When I was a teenager, my mother worked in nursing homes. One of those nursing homes was near Floydada High School, which had, to me, an odd system of quarterly and final exams. The exams lasted two hours and were staggered for different classes over several days. Kids with a grade average in a class of A or A+ were exempt from the exam for that class, which gave them two free hours to do as they pleased.
Not many teenagers had cars back then so those two hours were usually spent in the library, a study hall or just goofing around outside. Since the nursing home where mother worked was only a couple of blocks from the school, when I had those two prized hours free I would go to the nursing home and read to the residents.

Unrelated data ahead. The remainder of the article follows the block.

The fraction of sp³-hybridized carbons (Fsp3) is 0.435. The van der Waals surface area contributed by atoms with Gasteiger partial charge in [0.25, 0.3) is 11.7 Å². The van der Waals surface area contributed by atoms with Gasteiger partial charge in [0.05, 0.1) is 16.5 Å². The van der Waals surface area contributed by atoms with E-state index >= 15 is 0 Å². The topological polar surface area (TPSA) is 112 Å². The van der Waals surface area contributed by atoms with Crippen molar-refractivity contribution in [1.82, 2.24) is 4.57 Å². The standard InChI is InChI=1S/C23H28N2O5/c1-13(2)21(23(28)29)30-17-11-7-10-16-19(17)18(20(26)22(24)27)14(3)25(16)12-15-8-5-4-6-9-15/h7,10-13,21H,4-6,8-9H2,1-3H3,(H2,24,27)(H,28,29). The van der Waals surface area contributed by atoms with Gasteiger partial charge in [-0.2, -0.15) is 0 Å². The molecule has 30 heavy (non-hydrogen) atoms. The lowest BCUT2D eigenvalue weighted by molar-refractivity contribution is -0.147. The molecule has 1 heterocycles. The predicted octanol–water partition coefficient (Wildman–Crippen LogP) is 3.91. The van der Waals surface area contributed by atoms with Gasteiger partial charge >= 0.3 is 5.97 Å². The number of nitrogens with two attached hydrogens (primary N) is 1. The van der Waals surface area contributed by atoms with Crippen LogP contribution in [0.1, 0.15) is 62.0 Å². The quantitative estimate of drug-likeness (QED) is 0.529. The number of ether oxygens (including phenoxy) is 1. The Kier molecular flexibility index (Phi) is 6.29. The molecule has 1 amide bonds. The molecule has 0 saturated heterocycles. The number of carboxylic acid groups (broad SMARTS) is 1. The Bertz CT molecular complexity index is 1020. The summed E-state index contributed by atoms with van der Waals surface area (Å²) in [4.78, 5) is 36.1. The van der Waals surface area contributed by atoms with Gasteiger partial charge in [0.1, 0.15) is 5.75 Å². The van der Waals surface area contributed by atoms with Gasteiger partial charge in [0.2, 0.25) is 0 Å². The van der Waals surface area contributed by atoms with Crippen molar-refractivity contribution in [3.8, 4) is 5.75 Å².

Because of my exposure to those residents, I gained an understanding-I thought-of what it was like to age. I became a defender of senior citizens when I saw them being harassed on the bus, a helper when needed while shopping, an advocate to teach others what it was like to age and have vision and health issues.
About four years ago I was talking to a co-worker about this advocacy for the care and well-being of senior citizens. I remember starting to tell her that I would always have a soft spot for seniors. Then it hit me — I am now a senior citizen.
How odd that I would reach this stage of my life feeling that there was nobody to advocate for me.
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